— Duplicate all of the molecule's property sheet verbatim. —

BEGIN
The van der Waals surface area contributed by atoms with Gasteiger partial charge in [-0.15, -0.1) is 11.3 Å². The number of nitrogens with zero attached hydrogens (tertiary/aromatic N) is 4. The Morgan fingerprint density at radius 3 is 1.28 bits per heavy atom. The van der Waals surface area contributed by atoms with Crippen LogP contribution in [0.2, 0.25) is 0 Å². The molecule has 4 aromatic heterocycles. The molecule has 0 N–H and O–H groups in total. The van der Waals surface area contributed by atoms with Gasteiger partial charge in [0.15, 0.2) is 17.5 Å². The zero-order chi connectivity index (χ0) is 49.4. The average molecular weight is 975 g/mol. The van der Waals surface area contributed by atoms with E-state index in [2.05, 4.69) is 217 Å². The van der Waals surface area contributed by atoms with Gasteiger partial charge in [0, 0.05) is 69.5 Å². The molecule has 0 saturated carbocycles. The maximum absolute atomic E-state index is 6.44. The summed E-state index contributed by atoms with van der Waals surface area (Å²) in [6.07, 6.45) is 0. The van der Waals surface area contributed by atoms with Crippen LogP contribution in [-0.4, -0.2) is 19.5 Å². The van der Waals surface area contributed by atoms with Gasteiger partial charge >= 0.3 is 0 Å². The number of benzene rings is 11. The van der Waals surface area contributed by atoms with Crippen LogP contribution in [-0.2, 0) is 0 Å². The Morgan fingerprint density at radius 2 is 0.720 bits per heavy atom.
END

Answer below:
The van der Waals surface area contributed by atoms with Gasteiger partial charge in [-0.15, -0.1) is 11.3 Å². The number of nitrogens with zero attached hydrogens (tertiary/aromatic N) is 4. The Morgan fingerprint density at radius 3 is 1.28 bits per heavy atom. The van der Waals surface area contributed by atoms with Crippen LogP contribution in [0.2, 0.25) is 0 Å². The molecule has 4 aromatic heterocycles. The molecule has 0 N–H and O–H groups in total. The van der Waals surface area contributed by atoms with Gasteiger partial charge in [0.15, 0.2) is 17.5 Å². The zero-order chi connectivity index (χ0) is 49.4. The average molecular weight is 975 g/mol. The van der Waals surface area contributed by atoms with E-state index in [2.05, 4.69) is 217 Å². The van der Waals surface area contributed by atoms with Gasteiger partial charge in [0, 0.05) is 69.5 Å². The molecule has 0 saturated carbocycles. The maximum absolute atomic E-state index is 6.44. The summed E-state index contributed by atoms with van der Waals surface area (Å²) in [6.07, 6.45) is 0. The van der Waals surface area contributed by atoms with Crippen LogP contribution in [-0.4, -0.2) is 19.5 Å². The van der Waals surface area contributed by atoms with Gasteiger partial charge >= 0.3 is 0 Å². The number of benzene rings is 11. The van der Waals surface area contributed by atoms with Crippen LogP contribution in [-0.2, 0) is 0 Å². The Morgan fingerprint density at radius 2 is 0.720 bits per heavy atom.